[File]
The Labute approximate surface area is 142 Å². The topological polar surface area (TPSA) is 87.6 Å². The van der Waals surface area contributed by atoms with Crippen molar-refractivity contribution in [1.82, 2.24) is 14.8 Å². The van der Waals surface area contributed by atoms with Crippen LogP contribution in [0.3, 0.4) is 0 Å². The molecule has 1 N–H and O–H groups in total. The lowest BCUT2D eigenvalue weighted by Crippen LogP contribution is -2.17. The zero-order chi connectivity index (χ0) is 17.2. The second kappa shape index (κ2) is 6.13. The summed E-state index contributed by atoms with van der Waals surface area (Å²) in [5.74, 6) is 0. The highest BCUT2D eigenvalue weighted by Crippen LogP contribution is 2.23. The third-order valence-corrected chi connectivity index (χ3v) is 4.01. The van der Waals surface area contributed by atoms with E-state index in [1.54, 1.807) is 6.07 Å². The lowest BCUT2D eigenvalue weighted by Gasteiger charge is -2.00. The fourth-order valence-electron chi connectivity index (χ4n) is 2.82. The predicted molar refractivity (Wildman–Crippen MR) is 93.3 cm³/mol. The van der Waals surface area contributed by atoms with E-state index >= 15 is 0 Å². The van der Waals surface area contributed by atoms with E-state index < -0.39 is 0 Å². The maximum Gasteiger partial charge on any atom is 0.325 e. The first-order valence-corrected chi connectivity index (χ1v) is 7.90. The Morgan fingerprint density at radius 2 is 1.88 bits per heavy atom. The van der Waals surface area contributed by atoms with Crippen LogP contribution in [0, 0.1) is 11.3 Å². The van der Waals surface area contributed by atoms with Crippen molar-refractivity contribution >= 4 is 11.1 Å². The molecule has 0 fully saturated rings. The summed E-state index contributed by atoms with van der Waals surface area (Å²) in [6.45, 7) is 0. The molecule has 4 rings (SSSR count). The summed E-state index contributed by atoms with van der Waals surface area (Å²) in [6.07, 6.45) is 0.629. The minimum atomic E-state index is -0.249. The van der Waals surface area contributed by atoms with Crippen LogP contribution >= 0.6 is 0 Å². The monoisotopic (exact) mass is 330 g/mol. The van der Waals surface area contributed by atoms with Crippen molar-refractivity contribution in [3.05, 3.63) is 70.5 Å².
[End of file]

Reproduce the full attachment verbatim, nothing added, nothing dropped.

The Labute approximate surface area is 142 Å². The topological polar surface area (TPSA) is 87.6 Å². The van der Waals surface area contributed by atoms with Crippen molar-refractivity contribution in [1.82, 2.24) is 14.8 Å². The van der Waals surface area contributed by atoms with Crippen LogP contribution in [0.3, 0.4) is 0 Å². The molecule has 1 N–H and O–H groups in total. The lowest BCUT2D eigenvalue weighted by Crippen LogP contribution is -2.17. The zero-order chi connectivity index (χ0) is 17.2. The second kappa shape index (κ2) is 6.13. The summed E-state index contributed by atoms with van der Waals surface area (Å²) in [5.74, 6) is 0. The highest BCUT2D eigenvalue weighted by Crippen LogP contribution is 2.23. The third-order valence-corrected chi connectivity index (χ3v) is 4.01. The van der Waals surface area contributed by atoms with E-state index in [1.54, 1.807) is 6.07 Å². The lowest BCUT2D eigenvalue weighted by Gasteiger charge is -2.00. The fourth-order valence-electron chi connectivity index (χ4n) is 2.82. The predicted molar refractivity (Wildman–Crippen MR) is 93.3 cm³/mol. The van der Waals surface area contributed by atoms with E-state index >= 15 is 0 Å². The van der Waals surface area contributed by atoms with E-state index < -0.39 is 0 Å². The maximum Gasteiger partial charge on any atom is 0.325 e. The first-order valence-corrected chi connectivity index (χ1v) is 7.90. The Morgan fingerprint density at radius 2 is 1.88 bits per heavy atom. The van der Waals surface area contributed by atoms with Crippen LogP contribution in [0, 0.1) is 11.3 Å². The van der Waals surface area contributed by atoms with Crippen molar-refractivity contribution >= 4 is 11.1 Å². The molecule has 0 fully saturated rings. The summed E-state index contributed by atoms with van der Waals surface area (Å²) in [6.45, 7) is 0. The molecule has 4 rings (SSSR count). The summed E-state index contributed by atoms with van der Waals surface area (Å²) in [6.07, 6.45) is 0.629. The minimum atomic E-state index is -0.249. The van der Waals surface area contributed by atoms with Crippen LogP contribution >= 0.6 is 0 Å². The monoisotopic (exact) mass is 330 g/mol. The van der Waals surface area contributed by atoms with Crippen molar-refractivity contribution in [3.05, 3.63) is 70.5 Å².